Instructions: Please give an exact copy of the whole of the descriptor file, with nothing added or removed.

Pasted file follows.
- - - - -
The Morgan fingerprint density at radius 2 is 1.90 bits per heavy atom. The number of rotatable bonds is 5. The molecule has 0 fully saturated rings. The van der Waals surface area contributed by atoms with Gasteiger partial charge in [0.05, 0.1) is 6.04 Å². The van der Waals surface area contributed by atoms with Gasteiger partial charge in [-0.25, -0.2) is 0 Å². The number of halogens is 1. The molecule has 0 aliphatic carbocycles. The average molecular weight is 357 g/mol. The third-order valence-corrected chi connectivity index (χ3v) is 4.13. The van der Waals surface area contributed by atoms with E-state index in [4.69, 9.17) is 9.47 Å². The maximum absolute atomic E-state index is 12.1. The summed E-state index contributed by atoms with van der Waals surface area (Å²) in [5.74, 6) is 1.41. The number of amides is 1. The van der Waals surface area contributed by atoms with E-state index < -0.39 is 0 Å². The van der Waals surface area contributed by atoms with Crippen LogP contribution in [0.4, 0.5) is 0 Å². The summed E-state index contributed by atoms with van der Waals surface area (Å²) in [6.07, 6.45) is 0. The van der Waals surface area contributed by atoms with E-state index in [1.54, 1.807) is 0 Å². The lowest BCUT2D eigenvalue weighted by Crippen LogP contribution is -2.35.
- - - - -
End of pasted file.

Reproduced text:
The Morgan fingerprint density at radius 2 is 1.90 bits per heavy atom. The number of rotatable bonds is 5. The molecule has 0 fully saturated rings. The van der Waals surface area contributed by atoms with Gasteiger partial charge in [0.05, 0.1) is 6.04 Å². The van der Waals surface area contributed by atoms with Gasteiger partial charge in [-0.25, -0.2) is 0 Å². The number of halogens is 1. The molecule has 0 aliphatic carbocycles. The average molecular weight is 357 g/mol. The third-order valence-corrected chi connectivity index (χ3v) is 4.13. The van der Waals surface area contributed by atoms with E-state index in [4.69, 9.17) is 9.47 Å². The maximum absolute atomic E-state index is 12.1. The summed E-state index contributed by atoms with van der Waals surface area (Å²) in [5.74, 6) is 1.41. The number of amides is 1. The van der Waals surface area contributed by atoms with E-state index < -0.39 is 0 Å². The van der Waals surface area contributed by atoms with Crippen LogP contribution in [0.4, 0.5) is 0 Å². The summed E-state index contributed by atoms with van der Waals surface area (Å²) in [6.07, 6.45) is 0. The van der Waals surface area contributed by atoms with E-state index in [1.54, 1.807) is 0 Å². The lowest BCUT2D eigenvalue weighted by Crippen LogP contribution is -2.35.